For those under the age of 35 it may be hard to believe, but there was once a New Zealand devoid of McDonald's and KFC – and no such thing as a hamburger.
Kentucky Fried Chicken (now KFC) came to Hastings around 1974. When queues stretched around past the service station in Stortford Lodge at its opening, this made front-page news in the Hawke's Bay Herald Tribune (now Hawke's Bay Today).
Before the days of our American fast food giants – which are now well and truly at home on these shores, options for non-restaurant or takeaway food was quite limited.
There was, of course, the humble fish 'n' chip shop, and at a pie cart or diner - the trusty meat pie.
Six o'clock closing of public bars from 1917 to 1967 meant men who had consumed quantities of alcohol wanted sustenance after 6pm – and something faster than waiting for a fish 'n' chips order. And the pie cart and later street diners met this need.
In 1949, two Napier men, Keith Crabtree and Ray Single, purchased an old pie cart which was parked at Dickens St at nights.
The main meal was pie, pea and pud – which layered on top of a pie, peas and mashed potatoes – and even an egg might be added.
The pie cart had a curtain which was put up around the outside, so diners sat inside the curtain on a stool next to the serving counter.
Keith's son Wayne worked in the old pie cart part-time and recalled selling Wellington's Sports Post out the window on Sunday afternoons.
Keith and his wife Grace bought out Ray Single around 1953/54 and made plans to build a new diner.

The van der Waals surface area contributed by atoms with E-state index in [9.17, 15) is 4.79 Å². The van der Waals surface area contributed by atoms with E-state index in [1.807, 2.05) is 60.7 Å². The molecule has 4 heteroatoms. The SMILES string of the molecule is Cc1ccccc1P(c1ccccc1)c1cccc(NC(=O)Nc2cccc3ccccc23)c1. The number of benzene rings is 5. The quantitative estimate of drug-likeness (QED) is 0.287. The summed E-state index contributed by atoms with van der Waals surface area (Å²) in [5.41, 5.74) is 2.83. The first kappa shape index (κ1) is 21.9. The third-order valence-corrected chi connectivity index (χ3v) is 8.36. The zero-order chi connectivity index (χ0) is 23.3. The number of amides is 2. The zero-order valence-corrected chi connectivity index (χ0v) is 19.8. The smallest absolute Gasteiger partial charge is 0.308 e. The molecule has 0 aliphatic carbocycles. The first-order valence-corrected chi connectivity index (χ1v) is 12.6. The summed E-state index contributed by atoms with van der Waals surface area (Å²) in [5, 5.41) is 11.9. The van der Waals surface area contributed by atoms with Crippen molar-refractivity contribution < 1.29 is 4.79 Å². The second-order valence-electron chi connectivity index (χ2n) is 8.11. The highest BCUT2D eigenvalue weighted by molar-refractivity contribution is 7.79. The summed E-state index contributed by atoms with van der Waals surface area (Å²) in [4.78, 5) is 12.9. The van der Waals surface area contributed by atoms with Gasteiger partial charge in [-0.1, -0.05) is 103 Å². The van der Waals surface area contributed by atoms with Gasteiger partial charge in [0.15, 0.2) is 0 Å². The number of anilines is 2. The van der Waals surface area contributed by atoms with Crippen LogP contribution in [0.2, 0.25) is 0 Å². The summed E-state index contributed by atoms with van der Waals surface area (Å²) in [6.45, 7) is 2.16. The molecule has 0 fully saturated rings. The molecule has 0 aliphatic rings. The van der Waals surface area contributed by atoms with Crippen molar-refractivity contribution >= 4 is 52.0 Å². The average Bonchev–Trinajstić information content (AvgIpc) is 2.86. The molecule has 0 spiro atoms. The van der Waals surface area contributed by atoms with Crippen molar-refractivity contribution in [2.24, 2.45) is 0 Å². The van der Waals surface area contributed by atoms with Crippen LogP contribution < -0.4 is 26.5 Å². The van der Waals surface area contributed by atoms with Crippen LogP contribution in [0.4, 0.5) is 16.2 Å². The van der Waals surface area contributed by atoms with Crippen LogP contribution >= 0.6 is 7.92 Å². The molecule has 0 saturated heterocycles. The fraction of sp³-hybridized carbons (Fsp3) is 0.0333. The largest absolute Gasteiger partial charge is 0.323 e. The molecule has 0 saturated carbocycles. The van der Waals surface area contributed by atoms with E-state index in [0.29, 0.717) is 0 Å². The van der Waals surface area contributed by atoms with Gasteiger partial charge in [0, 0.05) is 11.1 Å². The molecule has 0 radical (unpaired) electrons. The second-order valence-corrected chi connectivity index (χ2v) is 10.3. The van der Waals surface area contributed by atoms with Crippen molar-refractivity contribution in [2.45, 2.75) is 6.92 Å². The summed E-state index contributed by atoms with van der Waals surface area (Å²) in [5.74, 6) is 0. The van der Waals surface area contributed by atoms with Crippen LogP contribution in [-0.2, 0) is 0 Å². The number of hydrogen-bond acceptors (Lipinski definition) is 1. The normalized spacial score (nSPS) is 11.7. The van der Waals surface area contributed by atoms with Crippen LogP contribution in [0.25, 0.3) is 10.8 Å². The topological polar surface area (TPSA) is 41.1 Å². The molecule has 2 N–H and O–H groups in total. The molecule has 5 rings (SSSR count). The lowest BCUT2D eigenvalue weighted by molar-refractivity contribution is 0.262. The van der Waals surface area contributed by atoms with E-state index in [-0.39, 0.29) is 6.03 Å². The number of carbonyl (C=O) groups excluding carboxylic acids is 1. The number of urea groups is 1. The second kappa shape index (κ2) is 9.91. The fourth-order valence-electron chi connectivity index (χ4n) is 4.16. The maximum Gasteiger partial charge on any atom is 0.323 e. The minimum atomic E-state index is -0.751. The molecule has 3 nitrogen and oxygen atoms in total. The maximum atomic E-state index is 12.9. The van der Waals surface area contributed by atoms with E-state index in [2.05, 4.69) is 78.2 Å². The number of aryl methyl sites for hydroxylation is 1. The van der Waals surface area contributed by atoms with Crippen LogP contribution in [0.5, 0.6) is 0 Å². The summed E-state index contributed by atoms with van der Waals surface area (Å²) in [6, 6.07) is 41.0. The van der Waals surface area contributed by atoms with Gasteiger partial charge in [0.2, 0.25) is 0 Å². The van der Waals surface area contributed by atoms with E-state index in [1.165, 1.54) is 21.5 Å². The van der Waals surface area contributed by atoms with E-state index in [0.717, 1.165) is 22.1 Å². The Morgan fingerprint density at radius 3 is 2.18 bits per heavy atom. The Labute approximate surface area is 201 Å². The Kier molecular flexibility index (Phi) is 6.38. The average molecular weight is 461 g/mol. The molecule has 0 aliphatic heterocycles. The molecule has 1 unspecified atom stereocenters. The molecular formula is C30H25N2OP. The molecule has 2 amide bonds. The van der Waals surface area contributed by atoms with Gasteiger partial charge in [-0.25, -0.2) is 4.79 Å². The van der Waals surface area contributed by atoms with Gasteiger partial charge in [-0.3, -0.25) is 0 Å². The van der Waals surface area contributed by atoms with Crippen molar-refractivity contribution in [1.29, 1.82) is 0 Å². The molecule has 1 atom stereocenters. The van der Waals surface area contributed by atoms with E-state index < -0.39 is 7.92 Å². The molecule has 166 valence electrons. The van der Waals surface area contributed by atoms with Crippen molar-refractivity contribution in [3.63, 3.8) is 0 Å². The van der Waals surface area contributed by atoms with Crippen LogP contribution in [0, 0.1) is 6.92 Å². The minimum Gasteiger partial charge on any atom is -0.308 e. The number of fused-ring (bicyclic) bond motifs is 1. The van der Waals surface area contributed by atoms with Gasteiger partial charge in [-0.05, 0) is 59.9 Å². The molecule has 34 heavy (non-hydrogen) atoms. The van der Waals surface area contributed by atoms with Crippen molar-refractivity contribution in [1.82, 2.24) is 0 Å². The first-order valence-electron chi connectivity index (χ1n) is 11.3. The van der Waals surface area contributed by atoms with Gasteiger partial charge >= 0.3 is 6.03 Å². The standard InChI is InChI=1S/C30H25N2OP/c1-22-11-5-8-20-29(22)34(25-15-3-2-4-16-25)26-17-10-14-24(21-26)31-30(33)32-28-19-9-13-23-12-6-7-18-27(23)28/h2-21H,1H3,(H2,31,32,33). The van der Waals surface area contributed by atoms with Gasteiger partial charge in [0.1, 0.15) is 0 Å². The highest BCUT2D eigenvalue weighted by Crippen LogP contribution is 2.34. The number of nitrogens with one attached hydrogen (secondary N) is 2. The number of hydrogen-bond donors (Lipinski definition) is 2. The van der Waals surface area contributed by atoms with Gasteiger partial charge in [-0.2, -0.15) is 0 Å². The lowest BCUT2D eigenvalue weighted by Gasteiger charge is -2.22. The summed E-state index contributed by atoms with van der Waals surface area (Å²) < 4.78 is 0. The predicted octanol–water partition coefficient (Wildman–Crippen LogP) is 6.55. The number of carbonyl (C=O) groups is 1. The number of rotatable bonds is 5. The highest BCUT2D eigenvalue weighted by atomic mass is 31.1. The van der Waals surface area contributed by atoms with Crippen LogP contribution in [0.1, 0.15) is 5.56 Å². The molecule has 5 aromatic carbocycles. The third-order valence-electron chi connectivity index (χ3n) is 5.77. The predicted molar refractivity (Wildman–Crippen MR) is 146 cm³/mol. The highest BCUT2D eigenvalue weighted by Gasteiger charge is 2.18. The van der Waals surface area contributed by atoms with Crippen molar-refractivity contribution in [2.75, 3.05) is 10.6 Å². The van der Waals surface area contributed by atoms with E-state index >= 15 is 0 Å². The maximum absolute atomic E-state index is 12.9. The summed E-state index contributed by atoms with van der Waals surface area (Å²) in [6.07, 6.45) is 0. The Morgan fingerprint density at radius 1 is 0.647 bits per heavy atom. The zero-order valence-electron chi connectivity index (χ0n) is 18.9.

Andy Dykes & Sons in Hastings St in 1955 built the diner, using alloy for the main frame.
A flat-deck Ford truck was used to shift the diner from Monroe to Dickens St daily. The old pie cart was sold and used in Bay View as a bach.
With hundreds of pies sold every evening, Keith had established a bakery in Wellesley Rd and later in Hastings St to keep the pie cart and then the diner supplied.
Keith's claim to fame was that he was the first to introduce in the late 1950s a food item to Hawke's Bay in the diner called the hamburger.
Keith's son Ron took over the diner in the early 1960s, after Keith established a coffee bar called the Four Winds and then later a restaurant in Clive Square East in 1966 called the Chef's Bar.
Around this time the diner became permanently parked just off the road in Dickens St.
Another son, Kevin, took over the diner when Ron left to work at the Chef's Bar in 1966 until 1971. Then the diner was leased by the Crabtrees and taken to Railway Rd, Hastings, opposite the police station - where it spent its remaining days.
Around 1989/90 the diner was damaged and towed back to Napier where an insurance company paid out the Crabtrees and took ownership.
The insurance company sold the diner, which was to have a similar fate to the original pie cart – as a bach at a Hawke's Bay beach.
• Michael Fowler (email@example.com) is a freelance writer, contract researcher and speaker of Hawke's Bay's history.